Suffolk County Council voices its objection to proposed closure of courts in Bury St Edmunds and Lowestoft
Suffolk County Council has added its voice to a growing campaign against the proposed closure of two magistrates' courts in the county, describing the move as 'a cut too far'.
Councillors from across the political divide overwhelmingly supported a motion objecting to the potential loss of courts in Bury St Edmunds and Lowestoft during a full council meeting today.
The long distances people would have to travel and the potential damage to local justice if Suffolk was left with just one magistrates' court, in Ipswich, were among the concerns raised.
Speaking during today's full council meeting at Endeavour House, Conservative councillor Joanna Spicer, who tabled the motion, said: 'Local delivery of justice is about far more than geographical location. It is about a system presided over by local magistrates and supported by local police, local probation, and local statutory services, including those provided by this county council.
'In my view it is about ensuring equality of service, whether you are old or young, employed or unemployed, a victim, a witness or a defendant, or a friend or relative. Equality under the law is everyone's right and these proposals seem to remove that for the people of Suffolk.'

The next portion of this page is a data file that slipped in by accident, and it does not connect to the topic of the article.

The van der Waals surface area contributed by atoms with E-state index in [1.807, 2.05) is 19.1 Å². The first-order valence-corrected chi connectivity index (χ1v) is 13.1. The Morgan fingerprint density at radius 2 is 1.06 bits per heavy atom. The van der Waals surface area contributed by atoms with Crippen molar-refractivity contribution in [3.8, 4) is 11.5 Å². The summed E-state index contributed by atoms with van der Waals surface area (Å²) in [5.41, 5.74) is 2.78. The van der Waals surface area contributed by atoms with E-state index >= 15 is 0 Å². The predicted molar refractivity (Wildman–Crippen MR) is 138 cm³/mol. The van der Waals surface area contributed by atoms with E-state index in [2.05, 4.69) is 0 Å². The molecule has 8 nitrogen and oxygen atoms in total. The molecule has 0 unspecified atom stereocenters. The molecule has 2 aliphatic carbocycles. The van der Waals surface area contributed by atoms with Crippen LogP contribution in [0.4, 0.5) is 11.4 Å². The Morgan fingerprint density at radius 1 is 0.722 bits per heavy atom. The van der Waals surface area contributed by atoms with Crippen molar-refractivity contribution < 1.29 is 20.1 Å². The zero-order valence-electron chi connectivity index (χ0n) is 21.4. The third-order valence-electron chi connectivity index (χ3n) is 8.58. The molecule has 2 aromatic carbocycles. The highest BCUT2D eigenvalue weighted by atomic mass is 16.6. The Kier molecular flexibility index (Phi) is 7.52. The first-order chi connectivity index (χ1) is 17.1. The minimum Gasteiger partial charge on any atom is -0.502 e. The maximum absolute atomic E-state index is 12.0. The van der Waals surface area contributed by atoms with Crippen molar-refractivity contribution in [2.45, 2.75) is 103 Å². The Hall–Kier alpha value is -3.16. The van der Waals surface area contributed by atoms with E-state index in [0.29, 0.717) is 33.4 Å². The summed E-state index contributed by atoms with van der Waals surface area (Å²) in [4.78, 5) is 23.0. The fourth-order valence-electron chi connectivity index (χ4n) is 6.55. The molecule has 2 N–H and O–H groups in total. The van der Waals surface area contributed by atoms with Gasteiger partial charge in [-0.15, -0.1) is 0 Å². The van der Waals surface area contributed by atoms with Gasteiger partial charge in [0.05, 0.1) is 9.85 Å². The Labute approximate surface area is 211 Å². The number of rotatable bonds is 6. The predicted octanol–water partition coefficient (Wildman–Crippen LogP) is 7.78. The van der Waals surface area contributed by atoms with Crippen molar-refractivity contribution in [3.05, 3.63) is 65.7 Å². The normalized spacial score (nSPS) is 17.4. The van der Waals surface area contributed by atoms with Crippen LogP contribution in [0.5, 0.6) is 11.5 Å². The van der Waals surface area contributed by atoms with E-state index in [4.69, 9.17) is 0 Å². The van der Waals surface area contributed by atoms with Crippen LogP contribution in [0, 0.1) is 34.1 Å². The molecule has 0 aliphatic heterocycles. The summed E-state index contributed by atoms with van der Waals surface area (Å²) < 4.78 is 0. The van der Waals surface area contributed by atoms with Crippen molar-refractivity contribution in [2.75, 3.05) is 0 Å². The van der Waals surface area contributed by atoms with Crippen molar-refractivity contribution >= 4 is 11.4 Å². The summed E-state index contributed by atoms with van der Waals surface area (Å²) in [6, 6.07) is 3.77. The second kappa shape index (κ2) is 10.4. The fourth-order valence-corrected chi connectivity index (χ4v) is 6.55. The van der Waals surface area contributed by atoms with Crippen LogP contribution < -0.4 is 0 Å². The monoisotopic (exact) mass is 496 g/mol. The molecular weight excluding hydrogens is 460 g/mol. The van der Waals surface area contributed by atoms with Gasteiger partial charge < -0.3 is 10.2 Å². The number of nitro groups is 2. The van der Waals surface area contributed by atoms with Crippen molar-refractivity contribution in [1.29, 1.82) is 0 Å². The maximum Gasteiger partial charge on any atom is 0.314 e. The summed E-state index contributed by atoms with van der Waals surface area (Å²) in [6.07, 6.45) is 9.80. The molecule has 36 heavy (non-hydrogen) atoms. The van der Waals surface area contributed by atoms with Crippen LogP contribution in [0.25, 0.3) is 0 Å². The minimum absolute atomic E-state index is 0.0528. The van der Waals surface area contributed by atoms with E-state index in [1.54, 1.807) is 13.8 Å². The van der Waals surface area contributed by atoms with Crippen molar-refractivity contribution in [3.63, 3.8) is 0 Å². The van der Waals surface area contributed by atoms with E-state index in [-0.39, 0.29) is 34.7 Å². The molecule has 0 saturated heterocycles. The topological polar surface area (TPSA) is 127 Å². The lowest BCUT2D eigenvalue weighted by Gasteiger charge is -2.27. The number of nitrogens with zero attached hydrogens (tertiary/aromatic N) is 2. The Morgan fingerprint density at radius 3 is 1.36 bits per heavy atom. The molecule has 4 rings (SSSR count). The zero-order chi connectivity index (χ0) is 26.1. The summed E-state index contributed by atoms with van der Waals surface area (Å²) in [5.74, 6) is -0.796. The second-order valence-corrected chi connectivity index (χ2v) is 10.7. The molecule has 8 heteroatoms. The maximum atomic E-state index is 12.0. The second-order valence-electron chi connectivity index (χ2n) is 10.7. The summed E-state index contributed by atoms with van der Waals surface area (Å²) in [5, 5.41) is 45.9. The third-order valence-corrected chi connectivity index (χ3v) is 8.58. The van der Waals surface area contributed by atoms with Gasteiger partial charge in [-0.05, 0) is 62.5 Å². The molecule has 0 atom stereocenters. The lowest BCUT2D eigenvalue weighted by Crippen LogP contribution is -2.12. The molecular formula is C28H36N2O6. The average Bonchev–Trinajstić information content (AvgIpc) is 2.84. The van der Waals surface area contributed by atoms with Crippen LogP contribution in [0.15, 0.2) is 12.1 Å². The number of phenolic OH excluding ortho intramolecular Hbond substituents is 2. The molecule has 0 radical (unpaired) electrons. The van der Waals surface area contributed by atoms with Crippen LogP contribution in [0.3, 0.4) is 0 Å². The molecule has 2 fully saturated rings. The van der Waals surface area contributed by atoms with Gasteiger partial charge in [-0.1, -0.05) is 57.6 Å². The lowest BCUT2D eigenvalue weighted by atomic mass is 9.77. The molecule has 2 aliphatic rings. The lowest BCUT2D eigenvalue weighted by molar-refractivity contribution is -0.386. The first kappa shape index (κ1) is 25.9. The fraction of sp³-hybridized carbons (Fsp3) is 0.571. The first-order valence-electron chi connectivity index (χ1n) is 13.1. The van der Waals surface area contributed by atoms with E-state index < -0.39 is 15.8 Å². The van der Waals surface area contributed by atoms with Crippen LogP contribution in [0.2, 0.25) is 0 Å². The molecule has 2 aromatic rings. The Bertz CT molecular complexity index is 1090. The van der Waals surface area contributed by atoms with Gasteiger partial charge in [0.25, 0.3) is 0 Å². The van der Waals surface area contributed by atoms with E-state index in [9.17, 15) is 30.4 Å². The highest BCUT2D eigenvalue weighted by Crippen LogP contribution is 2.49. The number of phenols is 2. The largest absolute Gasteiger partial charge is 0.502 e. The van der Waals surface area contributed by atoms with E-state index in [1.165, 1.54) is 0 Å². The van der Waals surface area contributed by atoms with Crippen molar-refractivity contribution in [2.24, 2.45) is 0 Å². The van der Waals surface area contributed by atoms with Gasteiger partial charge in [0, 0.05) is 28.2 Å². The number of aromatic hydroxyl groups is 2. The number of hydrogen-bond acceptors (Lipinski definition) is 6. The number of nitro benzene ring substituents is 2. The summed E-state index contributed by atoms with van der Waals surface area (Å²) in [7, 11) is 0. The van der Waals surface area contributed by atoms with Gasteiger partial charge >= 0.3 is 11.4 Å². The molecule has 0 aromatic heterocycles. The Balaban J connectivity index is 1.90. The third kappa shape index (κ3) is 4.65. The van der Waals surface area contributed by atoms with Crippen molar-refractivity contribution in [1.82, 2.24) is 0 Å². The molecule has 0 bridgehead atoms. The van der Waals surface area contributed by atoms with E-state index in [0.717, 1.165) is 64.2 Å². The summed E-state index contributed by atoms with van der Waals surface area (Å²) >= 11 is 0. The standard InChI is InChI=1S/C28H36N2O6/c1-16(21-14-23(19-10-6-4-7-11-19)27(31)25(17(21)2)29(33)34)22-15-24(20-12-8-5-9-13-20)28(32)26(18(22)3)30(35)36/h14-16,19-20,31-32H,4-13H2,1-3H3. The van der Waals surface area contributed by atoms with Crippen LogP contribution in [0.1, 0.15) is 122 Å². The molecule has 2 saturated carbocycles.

Supporting the motion, Labour councillor Sonia Barker, said the proposals were 'another nail in the coffin of locally-administered justice', adding: 'This is unjust and it is unequal access to justice in so many ways.'
If the plans go ahead then Suffolk would have lost 11 magistrates' courts since the early 1990s and would lead to it being one of just six English counties with one magistrates' court.
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It would also be the worst served in the country for the number of magistrates' courts per square mile on average, with one magistrates' court covering 1,466 square miles.
Sandy Martin, leader of the Labour group, said: 'We believe public services properly administered can be preventative and produce a better society.'
Meanwhile, Mark Bee, Conservative county councillor for Beccles, who seconded the motion, said it does not make sense to close the court in Lowestoft when it has recently undergone major improvements.
He said the proposals will particularly hit those from socially deprived areas, adding: 'We need to send a very strong message as a county council and across parties so our robust response will be listened to.
'Let's say 'no, it is a cut too far, we don't want this to happen'.'
Today's motion was passed unanimously.